Health Library ~ Family Medicine in Mullica Hill, NJ

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Screening Your Newborn's Hearing - Advice Worth Listening To

After an infant is born, most parents rightfully begin asking questions about their baby's health, including their newborn's ability to hear.  This presents an important concern since hearing impairment is the most common birth defect in the United States.  According to the National Center for Hearing Assessment and Management, problems with hearing affect three out of every 1,000 babies.  While advances in science have made it easier to test infants' hearing, only 35 percent of newborns are born in hospitals with universal newborn hearing screening programs.

"The issue of newborn hearing screenings is being debated all over the country, and many health care facilities are now looking to implement screening programs as a mandatory part of newborn care," says Craig M. Wax, D.O., an osteopathic family physician from Mullica Hill, NJ.

To show its support of these screenings, the American Osteopathic Association, which represents over 47,000 osteopathic physicians, endorses the "Newborn Infant Hearing and Screening Intervention Act of 1999."  This act provides up to three years of funds for state grants to develop infant screening programs.

Today’s newborn hearing screenings are very effective, allowing parents to immediately know if a problem exists.  Detecting a problem early enables the parent-physician team to search for solutions right away.  "Hearing problems not only impede on a child’s ability to recognize sounds, but they can lead to speech, language, and learning impairments," explains Dr. Wax.   "Spotting conditions early helps prevent the occurrence of future developmental problems."

Most children who have hearing impairments are not diagnosed until they reach 30 months.  This is unfortunate since crucial development takes place during this time.  When babies are born, they begin responding to auditory stimulation by making connections with the brain.  "These connections are essential for language development.  If this does not happen within the first few months, language skills may never develop correctly, something a newborn hearing screening could easily prevent," stresses Dr. Wax.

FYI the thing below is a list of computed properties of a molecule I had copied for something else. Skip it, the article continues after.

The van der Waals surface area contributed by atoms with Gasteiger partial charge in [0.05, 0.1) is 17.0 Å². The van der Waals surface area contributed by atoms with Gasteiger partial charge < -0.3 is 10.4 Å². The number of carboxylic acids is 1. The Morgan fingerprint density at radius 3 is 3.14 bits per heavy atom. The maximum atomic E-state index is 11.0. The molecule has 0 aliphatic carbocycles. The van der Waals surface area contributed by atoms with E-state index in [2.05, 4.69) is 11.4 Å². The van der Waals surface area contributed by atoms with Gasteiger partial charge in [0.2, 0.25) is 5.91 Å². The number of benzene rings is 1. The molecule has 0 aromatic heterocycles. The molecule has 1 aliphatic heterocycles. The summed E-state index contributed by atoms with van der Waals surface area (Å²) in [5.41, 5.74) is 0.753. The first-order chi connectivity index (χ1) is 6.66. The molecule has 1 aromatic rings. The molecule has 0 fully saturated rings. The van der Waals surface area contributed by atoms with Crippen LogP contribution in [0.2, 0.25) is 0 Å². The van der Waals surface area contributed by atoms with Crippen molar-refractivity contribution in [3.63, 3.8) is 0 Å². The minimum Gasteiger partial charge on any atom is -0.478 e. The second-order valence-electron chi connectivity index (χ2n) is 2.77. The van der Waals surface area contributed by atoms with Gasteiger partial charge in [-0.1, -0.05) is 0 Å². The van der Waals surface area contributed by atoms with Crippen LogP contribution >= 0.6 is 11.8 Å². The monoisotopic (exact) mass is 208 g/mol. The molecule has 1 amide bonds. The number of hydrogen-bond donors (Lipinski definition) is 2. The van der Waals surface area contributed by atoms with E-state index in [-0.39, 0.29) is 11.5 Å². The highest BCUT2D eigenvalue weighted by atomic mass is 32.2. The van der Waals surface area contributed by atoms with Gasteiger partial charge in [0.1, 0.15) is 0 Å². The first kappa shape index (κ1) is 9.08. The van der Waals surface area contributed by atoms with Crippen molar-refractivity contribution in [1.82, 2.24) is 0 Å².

Not only have advances in medicine made newborn hearing screenings possible, but they have also made them cheaper.  Screenings that once cost up to $600 now cost as low as $40, and are covered by most insurance carriers.  Screenings are also painless and easy to perform.

One of the most popular tests, evoked otoacoustics emissions (EOAE), measures sound waves generated in the inner ear in response to clicks emitted by miniature microphones placed in the ear canals of the infant.  Since all devices are placed in the infant’s external ear canal, the process is harmless and non-invasive.

Another method, known as auditory brainstem response (ABR), measures the electroencephalographic waves generated in response to clicks produced by three electrodes pasted to the infant’s scalp. Electroencephalographic waves represent currents in the brain that react to sound.  Like EOAE, ABR is also harmless and noninvasive.  It is important that parents discuss with their physician the screenings that are available, and which one is best for their child.

"Raising happy and healthy children is a challenge," points out Dr. Wax.  "Why not take advantage of the medical knowledge we have to prevent and predict future health problems including hearing loss?"

Craig M. Wax, DO, LLC of Mullica Hill, NJ provides information on health, nutrition, family medicine, preventive medicine, wellness, natural treatments, alternative medicine, integrative medicine, osteopathic medicine and just plain common sense.
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